What once, or could have been a serene and tranquil pool of glassy water, has turned into a muddle by humans who track in ill-conceived prejudices and misunderstandings, thus mucking up the water and transforming the once mirror like pool, into a muddy wasteland where the truth is covered up and where it is difficult to see or understand anything. The barriers that divide these two peoples is what also causes the great prejudices and misunderstandings to emerge. These prejudices and misunderstandings were abundantly clear as we saw the treatment towards the Indians by the English who claimed that “England holds India for her good” (Forster 121). What good was it to pose as gods to the natives and have them grovel? Aziz said that “guests must do as they wish, or they become prisoners” (Forster 173). Technically, the English were the guests and did what they wanted, but the Indians became the prisoners never free of judgment or persecution. Ronny said that “no one who’s here matters; those who matter don’t come” (Forster 39). That is interesting considering they are the ones who came to Indian land in the first place. We see and feel the prejudices as Aziz is sent to jail for a crime he did not commit just based on the confused words of an Englishwomen. It seemed that no one cared if he was innocent because he was an Indian, and you can’t favor the words of an Indian over and Englishman. Misunderstandings are abounding as people from a whole other world come to a land they can’t understand and try to fit what they see into their own understandings, which causes fault and disarray. We see this when Adela comes and questions everything from what she’s heard and her limited experiences. She asks questions that were insulting to Indian culture and didn’t even realize it. She caused chaos in an already unbalanced society without thinking it through. In the beginning of the story Adela said that “I want to see the real India” (Forster 22), however, once she got it, it was too much for her to conceive, thus she makes huge mistakes that causes great harm. The ability to open one’s mind to all the possibilities, can bring about a time of understanding and peace.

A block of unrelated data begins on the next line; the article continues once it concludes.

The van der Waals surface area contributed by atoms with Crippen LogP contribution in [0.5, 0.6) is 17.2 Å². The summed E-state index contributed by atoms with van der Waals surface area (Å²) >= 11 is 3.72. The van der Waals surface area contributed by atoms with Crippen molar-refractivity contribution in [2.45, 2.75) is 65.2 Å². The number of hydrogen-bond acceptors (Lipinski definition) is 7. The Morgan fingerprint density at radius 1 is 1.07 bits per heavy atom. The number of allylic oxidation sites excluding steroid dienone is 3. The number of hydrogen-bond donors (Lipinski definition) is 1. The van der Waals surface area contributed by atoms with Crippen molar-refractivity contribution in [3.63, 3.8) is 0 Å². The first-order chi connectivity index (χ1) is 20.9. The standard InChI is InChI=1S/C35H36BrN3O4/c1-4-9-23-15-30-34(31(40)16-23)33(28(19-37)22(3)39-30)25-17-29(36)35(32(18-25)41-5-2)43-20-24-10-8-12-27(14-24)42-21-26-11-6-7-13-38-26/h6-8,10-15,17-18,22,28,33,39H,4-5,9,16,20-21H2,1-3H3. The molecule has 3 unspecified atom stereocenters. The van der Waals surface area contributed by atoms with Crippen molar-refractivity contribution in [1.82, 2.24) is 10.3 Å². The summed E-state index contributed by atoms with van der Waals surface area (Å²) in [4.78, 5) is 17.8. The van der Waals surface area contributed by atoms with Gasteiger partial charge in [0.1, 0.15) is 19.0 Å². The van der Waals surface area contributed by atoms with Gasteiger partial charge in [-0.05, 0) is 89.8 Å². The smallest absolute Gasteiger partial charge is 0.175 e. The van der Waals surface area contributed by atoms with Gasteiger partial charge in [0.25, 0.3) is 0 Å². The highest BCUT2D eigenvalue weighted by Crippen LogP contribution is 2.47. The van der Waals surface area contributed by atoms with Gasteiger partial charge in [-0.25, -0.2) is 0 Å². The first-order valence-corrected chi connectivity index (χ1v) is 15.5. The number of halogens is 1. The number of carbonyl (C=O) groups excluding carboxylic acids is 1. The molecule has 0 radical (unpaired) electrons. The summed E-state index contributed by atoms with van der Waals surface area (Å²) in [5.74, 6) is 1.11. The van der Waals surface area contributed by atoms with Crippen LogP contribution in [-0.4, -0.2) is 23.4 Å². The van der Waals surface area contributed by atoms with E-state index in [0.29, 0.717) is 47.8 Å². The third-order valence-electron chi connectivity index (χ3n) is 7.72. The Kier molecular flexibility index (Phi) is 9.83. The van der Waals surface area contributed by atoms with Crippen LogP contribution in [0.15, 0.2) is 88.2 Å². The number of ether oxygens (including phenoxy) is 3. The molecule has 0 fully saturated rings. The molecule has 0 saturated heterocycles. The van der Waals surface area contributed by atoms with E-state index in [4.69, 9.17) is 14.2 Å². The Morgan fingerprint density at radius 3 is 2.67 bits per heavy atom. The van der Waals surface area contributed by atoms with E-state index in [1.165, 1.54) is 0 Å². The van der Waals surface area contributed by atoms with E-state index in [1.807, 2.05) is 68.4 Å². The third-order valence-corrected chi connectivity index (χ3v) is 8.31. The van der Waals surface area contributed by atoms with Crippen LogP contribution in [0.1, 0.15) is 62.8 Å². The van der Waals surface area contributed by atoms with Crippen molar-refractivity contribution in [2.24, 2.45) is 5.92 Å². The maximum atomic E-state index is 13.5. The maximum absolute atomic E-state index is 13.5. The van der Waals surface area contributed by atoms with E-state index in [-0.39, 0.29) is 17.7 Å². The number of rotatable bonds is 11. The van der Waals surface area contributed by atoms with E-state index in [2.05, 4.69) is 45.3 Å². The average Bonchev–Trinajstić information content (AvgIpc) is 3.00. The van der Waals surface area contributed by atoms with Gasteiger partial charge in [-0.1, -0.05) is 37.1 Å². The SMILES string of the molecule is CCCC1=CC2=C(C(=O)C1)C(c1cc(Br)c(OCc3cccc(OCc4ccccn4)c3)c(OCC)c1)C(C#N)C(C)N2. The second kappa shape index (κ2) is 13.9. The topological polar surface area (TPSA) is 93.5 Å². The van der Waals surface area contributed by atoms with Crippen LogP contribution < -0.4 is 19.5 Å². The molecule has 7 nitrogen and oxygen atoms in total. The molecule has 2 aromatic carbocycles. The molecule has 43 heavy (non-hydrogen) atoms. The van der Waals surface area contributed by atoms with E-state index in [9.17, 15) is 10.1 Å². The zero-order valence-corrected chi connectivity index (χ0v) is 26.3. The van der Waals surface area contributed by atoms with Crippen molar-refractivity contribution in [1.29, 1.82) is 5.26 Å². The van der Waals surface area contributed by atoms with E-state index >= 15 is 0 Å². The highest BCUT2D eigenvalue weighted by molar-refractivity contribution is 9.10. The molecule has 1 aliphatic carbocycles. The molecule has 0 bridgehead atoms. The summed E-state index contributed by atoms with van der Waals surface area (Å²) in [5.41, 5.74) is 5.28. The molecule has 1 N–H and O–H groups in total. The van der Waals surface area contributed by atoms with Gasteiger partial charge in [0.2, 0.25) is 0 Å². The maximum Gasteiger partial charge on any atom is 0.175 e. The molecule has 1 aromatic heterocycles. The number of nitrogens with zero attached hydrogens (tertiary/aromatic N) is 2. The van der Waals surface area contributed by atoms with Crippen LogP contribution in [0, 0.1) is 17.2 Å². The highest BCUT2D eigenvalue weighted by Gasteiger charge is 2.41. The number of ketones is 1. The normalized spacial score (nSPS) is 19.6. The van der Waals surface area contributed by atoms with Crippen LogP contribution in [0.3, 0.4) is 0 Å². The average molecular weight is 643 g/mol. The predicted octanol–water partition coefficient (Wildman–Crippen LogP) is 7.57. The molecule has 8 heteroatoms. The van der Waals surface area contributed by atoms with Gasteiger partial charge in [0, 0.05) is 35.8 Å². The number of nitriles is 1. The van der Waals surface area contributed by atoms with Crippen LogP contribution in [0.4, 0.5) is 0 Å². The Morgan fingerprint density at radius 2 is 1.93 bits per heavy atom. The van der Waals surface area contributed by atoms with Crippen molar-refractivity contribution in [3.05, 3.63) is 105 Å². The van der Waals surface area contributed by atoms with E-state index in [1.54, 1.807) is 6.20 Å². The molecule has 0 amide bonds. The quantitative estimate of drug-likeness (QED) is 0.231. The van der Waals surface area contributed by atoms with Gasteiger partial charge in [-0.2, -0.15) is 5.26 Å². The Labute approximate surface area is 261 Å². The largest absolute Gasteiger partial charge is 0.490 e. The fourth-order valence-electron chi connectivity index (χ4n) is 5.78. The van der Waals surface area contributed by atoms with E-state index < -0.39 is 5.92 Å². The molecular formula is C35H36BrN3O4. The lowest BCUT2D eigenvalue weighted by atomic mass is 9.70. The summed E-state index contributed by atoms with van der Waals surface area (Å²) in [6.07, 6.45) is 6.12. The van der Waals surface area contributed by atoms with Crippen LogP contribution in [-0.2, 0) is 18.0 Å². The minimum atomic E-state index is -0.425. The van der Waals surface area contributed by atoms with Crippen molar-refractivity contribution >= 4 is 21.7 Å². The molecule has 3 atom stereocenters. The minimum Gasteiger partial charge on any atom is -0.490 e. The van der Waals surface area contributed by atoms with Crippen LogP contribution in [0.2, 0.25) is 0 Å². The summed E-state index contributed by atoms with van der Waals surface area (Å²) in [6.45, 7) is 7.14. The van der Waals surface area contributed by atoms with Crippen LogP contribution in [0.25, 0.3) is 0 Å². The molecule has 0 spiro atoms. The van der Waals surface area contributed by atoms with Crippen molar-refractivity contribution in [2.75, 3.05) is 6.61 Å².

Openness and realizing that one is not the center of the universe, is what causes clarity to abound and clean up the muddle that has been present for too long. “Most of life is so dull that there is nothing to be said about it, and the books and talk that would describe it as interesting are obliged to exaggerate, in hope of justifying their own existence” (Forster 146). This is describing the main reason a muddle forms, and why a person must be open to new and different notions in order for true clarity. Two characters in this story had the privilege of seeing truth for what it was, therefore being able not be stuck in the muddle. Mrs. Moore and Mr. Fielding were able to get passed the muck in the water, the muck telling them that they are better than anyone who’s different to them, and they were able to step into clear waters and shed a decent example for the rest. Mrs. Moore was able to see the real India just by giving up her preconceived notions and by just relaxing. While Adela was searching for the true India, she did not see the forest for the trees, for India was all around her, if she opened her eyes and mind. Mrs. Moore got to experience India because she gave respect to a culture that was not her own, even when she herself was terrified by her experience in the Marabar Caves. She was plunged into the muddle and scared but she climbed out alive. Mrs. Moore was privileged to have a mind that saw truth, for even she said early on in the story that “Because India is part of the earth. And God has put us on the earth in order to be pleasant to each other. God… is… love” (Forster 53). Fielding was another such privileged person to see and understand the world as it is, yes there are differences between people, but it doesn’t have to separate them. Mr. Fielding said that “I believe in teaching people to be individuals, and to understand other individuals. It’s the only thing I do believe in” (Forster 131). He also said that “The harmony between the works of man and the earth that upholds them, the civilization that has escaped the muddle, the spirit in the reasonable form with flesh and blood subsiding” (Forster). Mr. Fielding was an exceptional man who recognized the muddle for what it was, but also realized that it is not a determining factor for separation. The muddle only makes one think that the world is separated by different cultures and race. Within the muddle, one can only see the trees and not the entirety of the forest. With clarity through understanding, one sees the truth, that separation is just an illusion and that everything is connected.